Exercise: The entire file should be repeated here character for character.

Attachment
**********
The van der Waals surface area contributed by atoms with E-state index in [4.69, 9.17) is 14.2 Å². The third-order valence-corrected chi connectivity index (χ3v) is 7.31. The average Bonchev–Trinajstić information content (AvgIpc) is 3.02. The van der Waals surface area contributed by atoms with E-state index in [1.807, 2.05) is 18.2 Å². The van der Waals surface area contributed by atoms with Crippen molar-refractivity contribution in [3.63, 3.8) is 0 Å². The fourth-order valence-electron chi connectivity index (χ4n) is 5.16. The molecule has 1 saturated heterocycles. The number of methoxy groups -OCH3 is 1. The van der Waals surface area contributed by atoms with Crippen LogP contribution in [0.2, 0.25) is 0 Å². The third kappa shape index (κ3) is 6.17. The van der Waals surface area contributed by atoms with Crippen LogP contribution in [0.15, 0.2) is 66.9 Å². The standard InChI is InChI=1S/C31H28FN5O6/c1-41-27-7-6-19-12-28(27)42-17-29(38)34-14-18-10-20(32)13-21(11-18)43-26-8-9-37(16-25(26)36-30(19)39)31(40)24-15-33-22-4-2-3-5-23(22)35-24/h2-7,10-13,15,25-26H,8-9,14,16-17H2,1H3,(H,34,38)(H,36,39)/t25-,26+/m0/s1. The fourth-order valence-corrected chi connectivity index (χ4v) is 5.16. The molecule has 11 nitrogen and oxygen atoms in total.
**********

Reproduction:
The van der Waals surface area contributed by atoms with E-state index in [4.69, 9.17) is 14.2 Å². The third-order valence-corrected chi connectivity index (χ3v) is 7.31. The average Bonchev–Trinajstić information content (AvgIpc) is 3.02. The van der Waals surface area contributed by atoms with E-state index in [1.807, 2.05) is 18.2 Å². The van der Waals surface area contributed by atoms with Crippen molar-refractivity contribution in [3.63, 3.8) is 0 Å². The fourth-order valence-electron chi connectivity index (χ4n) is 5.16. The molecule has 1 saturated heterocycles. The number of methoxy groups -OCH3 is 1. The van der Waals surface area contributed by atoms with Crippen LogP contribution in [0.2, 0.25) is 0 Å². The third kappa shape index (κ3) is 6.17. The van der Waals surface area contributed by atoms with Crippen LogP contribution in [0.15, 0.2) is 66.9 Å². The standard InChI is InChI=1S/C31H28FN5O6/c1-41-27-7-6-19-12-28(27)42-17-29(38)34-14-18-10-20(32)13-21(11-18)43-26-8-9-37(16-25(26)36-30(19)39)31(40)24-15-33-22-4-2-3-5-23(22)35-24/h2-7,10-13,15,25-26H,8-9,14,16-17H2,1H3,(H,34,38)(H,36,39)/t25-,26+/m0/s1. The fourth-order valence-corrected chi connectivity index (χ4v) is 5.16. The molecule has 11 nitrogen and oxygen atoms in total.